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Roseola
Roseola


Temperature measurement
Temperature measurement


Roseola

Definition:

Roseola is an acute disease of infants and young children in which a high fever and skin rash occur.



Alternative Names:

Exanthem subitum; Sixth disease



Causes, incidence, and risk factors:

The disease is common in children ages 3 months to 4 years, and most common in those ages 6 months to 1 year. It is caused by a virus called human herpesvirus 6 (HHV-6), although similar syndromes are possible with other viruses.

Roseola occurs throughout the year. The time between becoming infected and the beginning of symptoms (incubation period) is 5 to 15 days.



Symptoms:

The child may have a runny nose, sore throat, and eye redness.

A fever usually occurs before the rash appears. It lasts for 3 (sometimes up to 7) days. The fever may be as high as 105° Fahrenheit, and it generally responds well to acetaminophen (Tylenol).

Between the second and fourth day of the illness, the fever drops and a rash appears (often as the fever falls).

  • The rash starts on the trunk and spreads to the limbs, neck, and face. The rash is pink or rose-colored, and has fairly small sores that are slightly raised.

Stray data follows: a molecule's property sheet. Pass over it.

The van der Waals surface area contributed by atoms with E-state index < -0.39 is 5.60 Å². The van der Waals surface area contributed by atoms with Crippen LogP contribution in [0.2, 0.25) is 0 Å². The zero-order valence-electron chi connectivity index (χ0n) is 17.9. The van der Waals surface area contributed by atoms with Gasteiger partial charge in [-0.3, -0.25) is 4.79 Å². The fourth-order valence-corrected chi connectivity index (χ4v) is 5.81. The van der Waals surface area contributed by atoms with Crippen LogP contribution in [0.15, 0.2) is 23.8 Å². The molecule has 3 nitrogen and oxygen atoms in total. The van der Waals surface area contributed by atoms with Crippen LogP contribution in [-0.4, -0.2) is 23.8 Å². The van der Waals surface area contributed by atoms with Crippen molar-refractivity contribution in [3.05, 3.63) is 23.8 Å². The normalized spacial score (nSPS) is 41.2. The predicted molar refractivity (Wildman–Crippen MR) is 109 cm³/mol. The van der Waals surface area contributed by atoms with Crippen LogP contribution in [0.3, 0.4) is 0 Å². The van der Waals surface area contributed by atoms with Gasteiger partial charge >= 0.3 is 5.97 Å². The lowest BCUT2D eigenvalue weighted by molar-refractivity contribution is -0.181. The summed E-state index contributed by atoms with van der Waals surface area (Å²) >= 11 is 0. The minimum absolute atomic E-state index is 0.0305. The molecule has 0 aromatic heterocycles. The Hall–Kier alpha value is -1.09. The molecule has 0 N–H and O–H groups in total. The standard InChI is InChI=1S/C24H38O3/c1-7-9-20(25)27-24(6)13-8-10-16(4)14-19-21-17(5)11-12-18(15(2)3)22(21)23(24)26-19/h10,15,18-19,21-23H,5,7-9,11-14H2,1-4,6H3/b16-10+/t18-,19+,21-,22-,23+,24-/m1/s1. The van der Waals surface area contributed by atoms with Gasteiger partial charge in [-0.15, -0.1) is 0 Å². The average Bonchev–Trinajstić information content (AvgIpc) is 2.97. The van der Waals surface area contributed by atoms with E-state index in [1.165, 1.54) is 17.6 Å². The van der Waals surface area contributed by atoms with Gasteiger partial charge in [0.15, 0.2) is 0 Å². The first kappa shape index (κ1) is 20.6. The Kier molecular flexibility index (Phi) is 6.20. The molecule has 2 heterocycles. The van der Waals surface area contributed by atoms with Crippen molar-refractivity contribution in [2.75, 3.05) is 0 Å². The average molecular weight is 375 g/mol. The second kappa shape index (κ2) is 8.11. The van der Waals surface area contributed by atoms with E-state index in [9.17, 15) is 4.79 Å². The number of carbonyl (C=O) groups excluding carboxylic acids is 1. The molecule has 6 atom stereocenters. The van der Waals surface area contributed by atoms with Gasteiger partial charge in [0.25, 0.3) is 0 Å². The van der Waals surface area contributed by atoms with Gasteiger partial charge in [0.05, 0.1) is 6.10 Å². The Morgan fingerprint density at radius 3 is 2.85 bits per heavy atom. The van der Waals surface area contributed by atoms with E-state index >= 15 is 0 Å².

• The rash lasts from a few hours to 2 - 3 days. It usually does not itch.

Other symptoms include:



Signs and tests:
  • Physical exam of rash
  • Swollen lymph nodes on the neck (cervical nodes) or back of the scalp (occipital nodes)


Treatment:

There is no specific treatment. The disease usually gets better without complications.

Take steps to control a fever with acetaminophen (Tylenol) and cool sponge baths. If convulsions occur, call your health care provider, or go to the closest emergency room.



Support Groups:



Expectations (prognosis):

Most children with roseola fully recover.



Complications:

Calling your health care provider:

Call your health care provider if your child:

  • Has a fever that does not go down with acetaminophen (Tylenol) or ibuprofen (Advil) and a warm bath
  • Continues to appear very sick
  • Acts irritable or lethargic

Go to the emergency room or call the local emergency number (such as 911) if your child has convulsions .



Prevention:

The viruses that cause roseola are spread either through fecal-oral contact or via airborne droplets. Careful handwashing can help prevent the spread of these viruses.



References:

Leach CT. Roseola (human herpesviruses 6 and 7). In: Kliegman RM, Behrman RE, Jenson HB, Stanton BF, eds. Nelson Textbook of Pediatrics. 18th ed. Philadelphia, Pa: Saunders Elsevier; 2007:chap 253.




Review Date: 11/2/2009
Reviewed By: Neil K. Kaneshiro, MD, MHA, Clinical Assistant Professor of Pediatrics, University of Washington School of Medicine. Also reviewed by David Zieve, MD, MHA, Medical Director, A.D.A.M., Inc.

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